The Tulane Green Club is a student environmental service and education organization dedicated to building and encouraging awareness of environmental problems and working on solutions. Notable accomplishments from the previous three years include launching Tulane's first residential composting system, switching library bulk printer paper orders to recycled paper, and organizing a "Second Line for Sustainability" and educational forums about energy and climate change. Tulane Green Club is one of the largest clubs on campus, and members complete around 200 community service hours each semester.
The Hope Gardens Project is a Tulane community service initiative dedicated to reviving the tradition of local gardens in the Ninth Ward. Their goal is to promote sustainability, healthy eating, and leadership skills within the vibrant community of the Lower Ninth Ward. This is a student-governed organization.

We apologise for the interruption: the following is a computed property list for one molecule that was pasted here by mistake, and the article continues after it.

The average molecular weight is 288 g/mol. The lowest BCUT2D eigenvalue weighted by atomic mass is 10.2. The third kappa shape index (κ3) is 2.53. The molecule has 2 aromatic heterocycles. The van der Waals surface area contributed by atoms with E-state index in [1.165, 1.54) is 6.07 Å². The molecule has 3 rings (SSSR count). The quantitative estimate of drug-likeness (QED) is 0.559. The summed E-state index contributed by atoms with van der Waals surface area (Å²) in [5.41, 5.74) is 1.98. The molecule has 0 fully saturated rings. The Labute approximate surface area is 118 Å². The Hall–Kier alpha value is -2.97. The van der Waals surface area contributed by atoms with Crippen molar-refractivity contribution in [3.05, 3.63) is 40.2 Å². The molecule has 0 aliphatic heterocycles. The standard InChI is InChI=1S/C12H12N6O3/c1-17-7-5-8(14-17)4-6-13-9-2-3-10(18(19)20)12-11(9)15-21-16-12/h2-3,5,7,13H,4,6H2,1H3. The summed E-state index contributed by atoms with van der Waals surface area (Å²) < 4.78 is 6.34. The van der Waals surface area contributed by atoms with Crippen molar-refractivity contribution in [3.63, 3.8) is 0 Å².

Additionally, the Juggling Club maintains a community garden on campus behind Wall Residential College.
Begun during 2013-14, Trash to Treasure is a student-governed organization on campus that reduces move out waste by collecting students discarded items in the spring then reselling them at heavily discounted prices in the fall. All proceeds go to continuing the program and any extras go to New Orleans charities.
Tulane Environmental Action League (TEAL): TEAL is a student-governed group that has the purpose of creating grassroots campaigns that are related to the environment and climate change. TEAL’s current campaign is Divest Tulane, which is an initiative that seeks to remove Tulane’s investments from fossil fuel companies. This campaign teaches students not only about sustainability, but also helps to develop socially, environmentally, and fiscally responsible investment and financial skills, as students learn about sustainable reinvestment options to propose to Tulane administrators.